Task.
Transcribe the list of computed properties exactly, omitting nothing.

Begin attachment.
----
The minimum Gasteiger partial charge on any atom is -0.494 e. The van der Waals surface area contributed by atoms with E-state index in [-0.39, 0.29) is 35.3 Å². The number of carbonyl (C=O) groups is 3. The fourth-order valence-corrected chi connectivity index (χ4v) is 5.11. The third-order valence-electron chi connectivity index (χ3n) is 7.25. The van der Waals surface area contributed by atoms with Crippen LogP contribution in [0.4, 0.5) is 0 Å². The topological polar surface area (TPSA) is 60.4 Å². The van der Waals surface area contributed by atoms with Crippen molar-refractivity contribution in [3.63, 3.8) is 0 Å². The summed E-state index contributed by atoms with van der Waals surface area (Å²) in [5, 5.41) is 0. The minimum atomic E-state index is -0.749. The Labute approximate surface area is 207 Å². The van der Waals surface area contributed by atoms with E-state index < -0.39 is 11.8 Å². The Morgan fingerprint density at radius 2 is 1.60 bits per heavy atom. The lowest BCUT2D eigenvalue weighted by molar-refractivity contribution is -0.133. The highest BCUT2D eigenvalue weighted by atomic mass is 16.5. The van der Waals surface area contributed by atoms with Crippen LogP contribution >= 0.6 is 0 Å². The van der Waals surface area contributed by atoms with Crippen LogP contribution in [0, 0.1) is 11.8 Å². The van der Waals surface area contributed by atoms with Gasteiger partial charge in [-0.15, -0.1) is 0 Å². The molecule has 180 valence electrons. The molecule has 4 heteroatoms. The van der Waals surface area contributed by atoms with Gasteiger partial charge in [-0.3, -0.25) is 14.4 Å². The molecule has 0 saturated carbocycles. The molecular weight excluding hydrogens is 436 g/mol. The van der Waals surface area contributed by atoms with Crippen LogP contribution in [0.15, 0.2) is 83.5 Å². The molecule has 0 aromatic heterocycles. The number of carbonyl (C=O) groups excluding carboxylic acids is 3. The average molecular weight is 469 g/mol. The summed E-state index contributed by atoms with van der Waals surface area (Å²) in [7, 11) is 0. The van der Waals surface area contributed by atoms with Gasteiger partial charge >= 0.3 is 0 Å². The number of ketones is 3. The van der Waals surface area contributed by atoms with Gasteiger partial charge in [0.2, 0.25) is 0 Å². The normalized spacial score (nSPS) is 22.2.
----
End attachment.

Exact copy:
The minimum Gasteiger partial charge on any atom is -0.494 e. The van der Waals surface area contributed by atoms with E-state index in [-0.39, 0.29) is 35.3 Å². The number of carbonyl (C=O) groups is 3. The fourth-order valence-corrected chi connectivity index (χ4v) is 5.11. The third-order valence-electron chi connectivity index (χ3n) is 7.25. The van der Waals surface area contributed by atoms with Crippen LogP contribution in [0.4, 0.5) is 0 Å². The topological polar surface area (TPSA) is 60.4 Å². The van der Waals surface area contributed by atoms with Crippen molar-refractivity contribution in [3.63, 3.8) is 0 Å². The summed E-state index contributed by atoms with van der Waals surface area (Å²) in [5, 5.41) is 0. The minimum atomic E-state index is -0.749. The Labute approximate surface area is 207 Å². The van der Waals surface area contributed by atoms with E-state index < -0.39 is 11.8 Å². The Morgan fingerprint density at radius 2 is 1.60 bits per heavy atom. The lowest BCUT2D eigenvalue weighted by molar-refractivity contribution is -0.133. The highest BCUT2D eigenvalue weighted by atomic mass is 16.5. The van der Waals surface area contributed by atoms with Crippen LogP contribution >= 0.6 is 0 Å². The van der Waals surface area contributed by atoms with Crippen LogP contribution in [0, 0.1) is 11.8 Å². The van der Waals surface area contributed by atoms with Gasteiger partial charge in [-0.15, -0.1) is 0 Å². The molecule has 180 valence electrons. The molecule has 4 heteroatoms. The van der Waals surface area contributed by atoms with Gasteiger partial charge in [-0.3, -0.25) is 14.4 Å². The molecule has 0 saturated carbocycles. The molecular weight excluding hydrogens is 436 g/mol. The van der Waals surface area contributed by atoms with Crippen LogP contribution in [0.15, 0.2) is 83.5 Å². The molecule has 0 aromatic heterocycles. The number of carbonyl (C=O) groups excluding carboxylic acids is 3. The average molecular weight is 469 g/mol. The summed E-state index contributed by atoms with van der Waals surface area (Å²) in [7, 11) is 0. The van der Waals surface area contributed by atoms with Gasteiger partial charge >= 0.3 is 0 Å². The number of ketones is 3. The van der Waals surface area contributed by atoms with Gasteiger partial charge in [0.2, 0.25) is 0 Å². The normalized spacial score (nSPS) is 22.2.